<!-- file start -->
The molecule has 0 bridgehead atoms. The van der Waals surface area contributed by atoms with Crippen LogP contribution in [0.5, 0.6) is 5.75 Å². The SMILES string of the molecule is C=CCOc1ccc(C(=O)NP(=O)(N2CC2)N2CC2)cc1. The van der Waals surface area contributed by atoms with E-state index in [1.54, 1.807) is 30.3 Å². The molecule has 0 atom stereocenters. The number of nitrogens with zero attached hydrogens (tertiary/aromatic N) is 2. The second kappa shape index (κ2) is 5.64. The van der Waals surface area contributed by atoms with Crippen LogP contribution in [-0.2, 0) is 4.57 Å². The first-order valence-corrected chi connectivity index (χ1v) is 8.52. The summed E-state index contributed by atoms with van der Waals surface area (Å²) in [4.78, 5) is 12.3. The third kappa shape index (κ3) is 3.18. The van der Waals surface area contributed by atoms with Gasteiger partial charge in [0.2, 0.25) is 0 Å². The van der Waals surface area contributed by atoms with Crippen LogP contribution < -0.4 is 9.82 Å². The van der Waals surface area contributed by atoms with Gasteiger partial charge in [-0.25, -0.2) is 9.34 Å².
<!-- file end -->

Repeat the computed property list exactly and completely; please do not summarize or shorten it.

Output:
The molecule has 0 bridgehead atoms. The van der Waals surface area contributed by atoms with Crippen LogP contribution in [0.5, 0.6) is 5.75 Å². The SMILES string of the molecule is C=CCOc1ccc(C(=O)NP(=O)(N2CC2)N2CC2)cc1. The van der Waals surface area contributed by atoms with E-state index in [1.54, 1.807) is 30.3 Å². The molecule has 0 atom stereocenters. The number of nitrogens with zero attached hydrogens (tertiary/aromatic N) is 2. The second kappa shape index (κ2) is 5.64. The van der Waals surface area contributed by atoms with Crippen LogP contribution in [-0.2, 0) is 4.57 Å². The first-order valence-corrected chi connectivity index (χ1v) is 8.52. The summed E-state index contributed by atoms with van der Waals surface area (Å²) in [4.78, 5) is 12.3. The third kappa shape index (κ3) is 3.18. The van der Waals surface area contributed by atoms with Gasteiger partial charge in [0.2, 0.25) is 0 Å². The van der Waals surface area contributed by atoms with Crippen LogP contribution < -0.4 is 9.82 Å². The van der Waals surface area contributed by atoms with Gasteiger partial charge in [-0.25, -0.2) is 9.34 Å².